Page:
Body mass assessment was performed using a Plenna portable digital scale (accurate to 100 g) was used. Height was measured using a stadiometer (accurate to 0.1 cm) fixed and aligned with the base of the wall of the school collection room. During the measurement, the adolescents remained barefoot and with minimal clothing. The body mass index (BMI) was identified through the quotient of body mass by height in meters squared (Kg/m2) as recommended by Cole et al. [14] and classified according to the cutoff points proposed for the Brazilian population [15]. For this study, BMI results were categorized into overweight (overweight and obese) and not overweight (eutrophic). Underweight adolescents were not identified. All procedures for measuring height and body mass, as well as calculating BMI, were performed by two previously trained researchers.

The location of schools was classified into two categories (central area and peripheral area), being considered schools in the peripheral area, all those within a radius greater than or equal to two kilometers from the epicenter of the city of Caxias do Sul (coordinates 29°09’48” South and 51°10’46” West). Maternal education was identified through the question “Up to what grade did your mother study?” in the self-administered questionnaire, and this information was categorized into two categories (No or Incomplete Elementary School and Complete Elementary School). The practice of physical activities (yes or no) and sedentary habits (up to 2 h/day or more than 2 h/day) were measured using a self-administered questionnaire.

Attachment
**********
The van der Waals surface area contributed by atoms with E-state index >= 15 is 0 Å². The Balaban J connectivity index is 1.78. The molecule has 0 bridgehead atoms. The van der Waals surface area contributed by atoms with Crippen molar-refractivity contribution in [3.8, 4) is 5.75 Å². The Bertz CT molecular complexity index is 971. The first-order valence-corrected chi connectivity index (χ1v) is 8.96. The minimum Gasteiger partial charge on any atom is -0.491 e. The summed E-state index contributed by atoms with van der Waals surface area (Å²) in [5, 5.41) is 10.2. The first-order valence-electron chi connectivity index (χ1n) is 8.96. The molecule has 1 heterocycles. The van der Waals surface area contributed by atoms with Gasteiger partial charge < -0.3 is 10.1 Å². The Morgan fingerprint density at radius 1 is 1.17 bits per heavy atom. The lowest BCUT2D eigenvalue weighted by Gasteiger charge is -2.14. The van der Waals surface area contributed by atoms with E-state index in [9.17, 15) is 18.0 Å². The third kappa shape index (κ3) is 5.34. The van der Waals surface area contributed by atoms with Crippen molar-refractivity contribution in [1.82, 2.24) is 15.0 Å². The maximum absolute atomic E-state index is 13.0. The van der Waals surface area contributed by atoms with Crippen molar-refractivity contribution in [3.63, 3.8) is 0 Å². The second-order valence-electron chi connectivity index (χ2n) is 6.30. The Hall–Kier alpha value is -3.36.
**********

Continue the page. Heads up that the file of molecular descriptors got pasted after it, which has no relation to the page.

The BID and the respective classification were evaluated by the Children’s Figure Rating Scale [16]. The scale contains nine numbered silhouettes, with extremes of thinness and fat, with stable height, and is presented separately, according to gender, with positive values ​​indicating a desire for a smaller body (dissatisfaction with excess) and negative values ​​indicating a desire for a larger body (dissatisfaction with thinness). The use of the Children Figure Rating Scale in this study is based on previous research results. Adami et al. [17] demonstrated the first evidence of validity for a figure rating scale for Brazilian adolescents. The authors identified that individuals with higher BMI z scores chose larger body contours and also showed higher levels of body image dissatisfaction. Zitzmann and Warschburger [18] investigated the psychometric properties of the image rating scale in children and adolescents. The authors demonstrated that the figure evaluation scales reveal greater stability for ideal figure selections and body image dissatisfaction rates when using the scale with ascending order of figures.